An Award for Billy

Uncategorized 7 Comments »

“Mrs. Schulz, this is Alice at Food City…”   (my heart stops: what’s wrong?). “Billy is getting an award this afternoon at 3:00; I thought you would like to be here.”

Would I? I called Mary and we met at Food City a little before 3:00. Billy saw us and declared, “Mom, I getting a ward!” He was beaming as he led us to the meeting room at the back of the store. Chairs were arranged for seating and refreshments were placed on tables: chips, dips, vegetables, fruit -a generous assortment. Billy sat on the front row with his friend Michelle, I sat behind them, and Mary found a place where she could take pictures unobtrusively.

Brandon, the store manager, explained the awards to be granted for community commitment and for length of time employed at Food City. Billy was called to the front and presented with a pin representing ten years of employment at Food City, a chain of over 100 grocery stores in Tennessee, West Virginia, and Kentucky. It is a beautiful pin with 3 small rubies and a diamond. Billy accepted the pin with a big grin on his face, sat down and showed it to Michelle.

With tears running down my cheeks, I recalled the difficulty of our moving from North Carolina to Tennessee ten years ago, the anxiety of  finding a job, learning new skills and trying to avoid stressful situations. I thought of Jonathan, the friend who taught Billy the unforeseen  ropes and offered his friendship.

And I thought of Billy’s work experience: 21 years at Hunter Library in North Carolina and 10 years at Food City. That represents an employment record to be envied by anyone.

Not bad for a man who was diagnosed “trainable” as a child.








Adults with Down Syndrome, Community Participation, Diversity, Down Syndrome, Education, Inclusion, People with Disabilities, Uncategorized 4 Comments »

While equal opportunity employment is a vital element in the inclusion of persons with disabilities into the community, there are other important ways to help accomplish this goal. An organization called SHOUT (Students Helping Others Understand Tomorrow) makes a concerted effort to introduce diverse groups of people to selected high school students.

SHOUT is sponsored by the Kingsport Chamber of Commerce and is designed to inform future leaders of possibilities for service in the area. For several years, Billy and I have been asked to meet with the group on Diversity Day, one of the five categories in the program. One of the stated goals for this session is: “To initiate, foster, and promote an understanding and appreciation for all people and their unique perspectives and contributions to the world.”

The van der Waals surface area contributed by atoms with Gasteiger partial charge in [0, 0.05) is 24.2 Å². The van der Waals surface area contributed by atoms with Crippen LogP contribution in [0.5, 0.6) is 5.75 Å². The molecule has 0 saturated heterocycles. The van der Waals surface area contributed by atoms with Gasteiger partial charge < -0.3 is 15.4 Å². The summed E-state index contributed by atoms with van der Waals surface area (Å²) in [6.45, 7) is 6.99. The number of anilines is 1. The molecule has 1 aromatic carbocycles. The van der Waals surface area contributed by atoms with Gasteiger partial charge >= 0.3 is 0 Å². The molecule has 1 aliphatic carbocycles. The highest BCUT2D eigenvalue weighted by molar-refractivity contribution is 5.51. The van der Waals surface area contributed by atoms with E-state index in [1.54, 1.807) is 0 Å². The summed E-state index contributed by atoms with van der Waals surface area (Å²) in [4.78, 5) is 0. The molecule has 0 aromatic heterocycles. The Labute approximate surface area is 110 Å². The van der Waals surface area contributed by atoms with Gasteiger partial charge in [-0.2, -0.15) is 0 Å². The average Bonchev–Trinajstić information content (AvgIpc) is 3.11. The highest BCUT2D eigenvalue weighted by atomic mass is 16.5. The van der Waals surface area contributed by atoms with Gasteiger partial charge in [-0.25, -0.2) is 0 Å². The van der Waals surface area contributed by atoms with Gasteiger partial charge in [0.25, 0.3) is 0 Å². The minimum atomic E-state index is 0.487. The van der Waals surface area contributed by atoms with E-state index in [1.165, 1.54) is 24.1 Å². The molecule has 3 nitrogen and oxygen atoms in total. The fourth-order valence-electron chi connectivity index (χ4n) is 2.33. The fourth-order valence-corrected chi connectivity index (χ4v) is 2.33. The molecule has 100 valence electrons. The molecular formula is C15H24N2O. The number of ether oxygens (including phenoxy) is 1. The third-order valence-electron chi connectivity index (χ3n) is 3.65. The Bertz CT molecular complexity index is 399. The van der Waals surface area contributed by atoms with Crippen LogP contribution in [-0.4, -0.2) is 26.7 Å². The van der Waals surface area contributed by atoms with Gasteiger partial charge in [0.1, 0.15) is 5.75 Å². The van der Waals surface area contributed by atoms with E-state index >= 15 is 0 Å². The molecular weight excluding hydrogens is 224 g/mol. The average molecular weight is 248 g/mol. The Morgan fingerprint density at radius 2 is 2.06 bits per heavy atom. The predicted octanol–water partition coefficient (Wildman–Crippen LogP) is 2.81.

My thrust is the development of attitudes from tolerance to acceptance to celebration of diversity. Billy shows his slides, pointing out the normalcy of his life and the importance of his family. His real message, however takes place during his interaction with the students at lunch time and after the program. Initially reticent, they find that he is easy to talk with and fun to be around. Evaluations referred to it as “an eye-opening day,” stating, “Billy was awesome; it was definitely an amazing experience.” In planning their graduation ceremony, the students asked that Billy hand out their certificates. On the appropriate night Billy, dressed in suit and tie, shook hands and gave out certificates to all the students. At the end of the program, students write letters to thank the session leaders. One letter addressed to me read:

We were very privileged to have you speak to us on Diversity Day. Your presentation was a touching and heartwarming experience. Not only did you show us that you should not be ashamed of or try to hide your differences, but you urged everyone to CELEBRATE what makes them special. I think nearly everyone can agree with you that Billy has a way of teaching people that no one else is capable of. He has an extraordinary gift and that is something to celebrate.On behalf of everyone in the SHOUT program, thank you. We were blessed to have you!

It is a joyful opportunity to be involved with this group – future parents, professionals, and employers.

Do you know of community organizations that encourage and promote the inclusion of people with disabilities? Is there potential in any of your social organizations to develop such ideals?

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